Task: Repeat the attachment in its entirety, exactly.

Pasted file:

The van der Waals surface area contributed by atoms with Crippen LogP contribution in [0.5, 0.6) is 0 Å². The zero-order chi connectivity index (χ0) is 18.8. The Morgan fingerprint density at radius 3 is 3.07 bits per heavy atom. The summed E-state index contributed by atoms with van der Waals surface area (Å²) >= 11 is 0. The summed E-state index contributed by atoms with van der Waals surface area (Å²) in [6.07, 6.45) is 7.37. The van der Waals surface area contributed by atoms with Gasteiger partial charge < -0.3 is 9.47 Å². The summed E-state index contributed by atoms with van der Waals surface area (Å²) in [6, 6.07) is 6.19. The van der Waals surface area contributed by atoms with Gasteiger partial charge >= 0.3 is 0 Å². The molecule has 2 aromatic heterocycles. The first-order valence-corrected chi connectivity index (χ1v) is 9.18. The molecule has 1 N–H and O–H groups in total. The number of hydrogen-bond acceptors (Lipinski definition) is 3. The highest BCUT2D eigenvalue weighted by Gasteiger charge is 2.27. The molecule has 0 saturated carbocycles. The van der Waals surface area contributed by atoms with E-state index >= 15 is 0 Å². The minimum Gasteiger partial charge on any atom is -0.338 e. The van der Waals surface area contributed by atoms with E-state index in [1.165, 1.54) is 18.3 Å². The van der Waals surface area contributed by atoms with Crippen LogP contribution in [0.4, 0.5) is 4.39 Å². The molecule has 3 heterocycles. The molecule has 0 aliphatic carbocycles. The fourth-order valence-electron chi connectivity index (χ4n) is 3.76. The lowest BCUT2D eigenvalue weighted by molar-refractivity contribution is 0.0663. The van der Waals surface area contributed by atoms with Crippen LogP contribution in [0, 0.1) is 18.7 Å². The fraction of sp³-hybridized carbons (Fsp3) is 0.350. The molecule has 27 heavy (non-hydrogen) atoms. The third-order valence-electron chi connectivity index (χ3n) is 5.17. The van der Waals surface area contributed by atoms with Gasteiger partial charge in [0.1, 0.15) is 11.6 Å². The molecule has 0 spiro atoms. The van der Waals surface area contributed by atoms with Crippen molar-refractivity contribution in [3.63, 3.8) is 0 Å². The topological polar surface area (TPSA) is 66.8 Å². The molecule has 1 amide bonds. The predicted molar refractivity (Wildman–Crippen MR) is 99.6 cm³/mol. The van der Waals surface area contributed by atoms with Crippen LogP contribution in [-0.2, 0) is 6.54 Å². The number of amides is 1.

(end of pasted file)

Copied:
The van der Waals surface area contributed by atoms with Crippen LogP contribution in [0.5, 0.6) is 0 Å². The zero-order chi connectivity index (χ0) is 18.8. The Morgan fingerprint density at radius 3 is 3.07 bits per heavy atom. The summed E-state index contributed by atoms with van der Waals surface area (Å²) >= 11 is 0. The summed E-state index contributed by atoms with van der Waals surface area (Å²) in [6.07, 6.45) is 7.37. The van der Waals surface area contributed by atoms with Gasteiger partial charge < -0.3 is 9.47 Å². The summed E-state index contributed by atoms with van der Waals surface area (Å²) in [6, 6.07) is 6.19. The van der Waals surface area contributed by atoms with Gasteiger partial charge >= 0.3 is 0 Å². The molecule has 2 aromatic heterocycles. The first-order valence-corrected chi connectivity index (χ1v) is 9.18. The molecule has 1 N–H and O–H groups in total. The number of hydrogen-bond acceptors (Lipinski definition) is 3. The highest BCUT2D eigenvalue weighted by Gasteiger charge is 2.27. The molecule has 0 saturated carbocycles. The van der Waals surface area contributed by atoms with E-state index >= 15 is 0 Å². The minimum Gasteiger partial charge on any atom is -0.338 e. The van der Waals surface area contributed by atoms with E-state index in [1.165, 1.54) is 18.3 Å². The van der Waals surface area contributed by atoms with Crippen LogP contribution in [0.4, 0.5) is 4.39 Å². The molecule has 3 heterocycles. The molecule has 0 aliphatic carbocycles. The fourth-order valence-electron chi connectivity index (χ4n) is 3.76. The lowest BCUT2D eigenvalue weighted by molar-refractivity contribution is 0.0663. The van der Waals surface area contributed by atoms with Crippen LogP contribution in [0, 0.1) is 18.7 Å². The fraction of sp³-hybridized carbons (Fsp3) is 0.350. The molecule has 27 heavy (non-hydrogen) atoms. The third-order valence-electron chi connectivity index (χ3n) is 5.17. The van der Waals surface area contributed by atoms with Gasteiger partial charge in [0.1, 0.15) is 11.6 Å². The molecule has 0 spiro atoms. The van der Waals surface area contributed by atoms with Crippen molar-refractivity contribution in [3.63, 3.8) is 0 Å². The topological polar surface area (TPSA) is 66.8 Å². The molecule has 1 amide bonds. The predicted molar refractivity (Wildman–Crippen MR) is 99.6 cm³/mol. The van der Waals surface area contributed by atoms with Crippen LogP contribution in [-0.2, 0) is 6.54 Å². The number of amides is 1.